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Windows 95 vs 98

Windows 95 vs 98 didn’t seem like a very big deal to me in 1998-1999. With nearly 20 years of hindsight, I still don’t really think it’s a big deal. Here are the differences between Windows 95 and Windows 98.

It really helps to consider the whole product line. Windows 9x as a whole was really four years of incremental improvements.

Windows 95

Windows 95 vs 98

This is either Windows 95OSR2, or Windows 95 with Internet Explorer 4 installed. Outlook Express didn’t exist in 1995.

Windows 95 started it all. It was late to market, promised a lot, and mostly delivered. But the version Microsoft finally released on August 24, 1995 was less ambitious overall than what they intended. It was mostly 32-bit and delivered pre-emptive multitasking like Windows NT, and ended up being a huge hit.

Windows 95OSR2

Windows 95OSR2 was the second release of Windows 95, from 1996. It was only available by purchasing a motherboard or a new system. It had a few bug fixes and one major new feature: the FAT32 filesystem, which made better use of large hard drives. It also included Internet Explorer as a non-optional component. You couldn’t uninstall it, though you could hack an INI file prior to installation to leave it out.

Internet Explorer didn’t come with the original Windows 95, and it initially wasn’t free. Microsoft included it in the extra-cost Plus Pack.

Windows 98

Windows 95 vs 98

The Windows 98 user interface didn’t change a lot from 95. The biggest benefit was good USB support.

The most visible thing Windows 98 did was integrate the operating system more tightly with Internet Explorer. This was a benefit to Microsoft, Intel, and manufacturers of computer memory, not to consumers. It drove people to retire systems a year early and get something with a faster CPU and more memory in it. Microsoft’s goal with the integration was to bring a web-like experience to the whole operating system. And Microsoft bet (correctly) that if people got used to that, they would use Internet Explorer rather than using Netscape, a web browser whose popularity had caught Microsoft completely off guard.

On top of that, Windows 98 did include a few bug fixes. It included FAT32 of course, and offered much better USB support. You could get USB to work with Windows 95, but it was much harder than it needed to be.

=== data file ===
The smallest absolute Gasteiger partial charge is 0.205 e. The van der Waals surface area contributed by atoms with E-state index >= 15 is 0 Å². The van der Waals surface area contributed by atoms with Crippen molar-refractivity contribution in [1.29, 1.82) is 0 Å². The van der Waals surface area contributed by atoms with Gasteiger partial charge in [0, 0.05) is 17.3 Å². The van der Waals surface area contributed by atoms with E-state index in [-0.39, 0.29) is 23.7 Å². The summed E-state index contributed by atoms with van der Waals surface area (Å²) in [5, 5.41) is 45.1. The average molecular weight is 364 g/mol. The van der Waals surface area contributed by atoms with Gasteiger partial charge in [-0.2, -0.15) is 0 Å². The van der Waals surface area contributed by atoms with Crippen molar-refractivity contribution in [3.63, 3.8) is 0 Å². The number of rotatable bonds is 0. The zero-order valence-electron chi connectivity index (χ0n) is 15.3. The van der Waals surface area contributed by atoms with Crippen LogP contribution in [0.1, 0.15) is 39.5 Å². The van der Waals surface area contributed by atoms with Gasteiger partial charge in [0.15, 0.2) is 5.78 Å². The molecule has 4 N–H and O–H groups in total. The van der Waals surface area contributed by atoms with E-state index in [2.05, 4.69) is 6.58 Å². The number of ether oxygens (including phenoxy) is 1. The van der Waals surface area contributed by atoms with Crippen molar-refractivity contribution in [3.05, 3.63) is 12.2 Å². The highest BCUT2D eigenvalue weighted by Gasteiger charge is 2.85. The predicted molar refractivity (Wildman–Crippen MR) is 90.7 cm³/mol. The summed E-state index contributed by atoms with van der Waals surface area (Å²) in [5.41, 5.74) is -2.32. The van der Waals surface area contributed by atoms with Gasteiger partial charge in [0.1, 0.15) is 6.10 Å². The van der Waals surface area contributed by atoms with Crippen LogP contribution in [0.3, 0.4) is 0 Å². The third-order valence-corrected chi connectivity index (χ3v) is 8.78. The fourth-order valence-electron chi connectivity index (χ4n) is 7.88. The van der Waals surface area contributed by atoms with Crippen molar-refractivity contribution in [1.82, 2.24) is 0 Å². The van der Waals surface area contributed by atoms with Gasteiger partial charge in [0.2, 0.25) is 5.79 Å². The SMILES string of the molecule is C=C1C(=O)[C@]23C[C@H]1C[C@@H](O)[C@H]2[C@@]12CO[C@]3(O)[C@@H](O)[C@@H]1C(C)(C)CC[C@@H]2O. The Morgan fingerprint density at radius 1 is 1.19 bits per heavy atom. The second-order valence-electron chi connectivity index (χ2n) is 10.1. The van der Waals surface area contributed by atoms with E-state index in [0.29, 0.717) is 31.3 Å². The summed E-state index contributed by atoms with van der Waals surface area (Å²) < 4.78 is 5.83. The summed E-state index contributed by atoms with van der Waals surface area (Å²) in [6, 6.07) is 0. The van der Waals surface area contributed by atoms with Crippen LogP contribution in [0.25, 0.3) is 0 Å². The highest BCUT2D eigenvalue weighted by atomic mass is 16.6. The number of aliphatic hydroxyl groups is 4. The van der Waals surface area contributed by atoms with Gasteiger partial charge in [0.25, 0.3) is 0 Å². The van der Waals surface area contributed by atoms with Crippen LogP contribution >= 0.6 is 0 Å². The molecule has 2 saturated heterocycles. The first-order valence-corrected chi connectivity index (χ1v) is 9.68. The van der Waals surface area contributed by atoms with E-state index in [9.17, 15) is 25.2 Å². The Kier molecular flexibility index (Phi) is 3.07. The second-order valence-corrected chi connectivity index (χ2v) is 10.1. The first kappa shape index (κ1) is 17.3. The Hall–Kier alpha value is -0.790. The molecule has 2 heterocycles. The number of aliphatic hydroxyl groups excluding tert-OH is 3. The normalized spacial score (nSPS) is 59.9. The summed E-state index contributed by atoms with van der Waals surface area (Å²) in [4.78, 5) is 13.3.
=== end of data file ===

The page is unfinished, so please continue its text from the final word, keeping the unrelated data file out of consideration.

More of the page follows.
Truth be told, by modern standards, Windows 98 was more of a service pack. There was more difference between Windows XP SP1 and XP SP2 than there was between Windows 95 and 98. There’s more difference between Windows 10 and Windows 10 Creators Update than there was between Windows 95 and 98.

Part of me really thinks it was a sham for Microsoft to sell Windows 98 as an upgrade and charge $79 for it.

Windows 98SE

And then there’s Windows 98SE. The “SE” stood for “second edition.” 98SE was the best of the bunch; it was more stable than the others and Plug and Play worked better. It proved rather enduring; I knew of people using it well into the 2000s. It was the OS that wouldn’t go away before Windows XP became the OS that wouldn’t go away.

Windows ME

You were hoping I’d forget this one, weren’t you? Lots of people have tried to forget Windows ME, which stood for “millennium edition.” Released in 2000, Windows ME was the last of the line. It had much better USB and Plug and Play support but on the whole, the OS was less stable. It was a disaster on a comparable level to Windows 8 and Windows Vista. It drove many people back to Windows 98SE, but by then, there was no reason to go all the way back to Windows 95.

Windows 95 vs 98

To me, comparing Windows 95 and 98SE is like comparing the first version of Windows 10 to the most recent one. The difference is we get those upgrades for free now, rather than having to pay for them $80 at a time. Microsoft had no viable competition in the late 1990s and it showed. I don’t like everything Apple or Google do, but they keep Microsoft honest.

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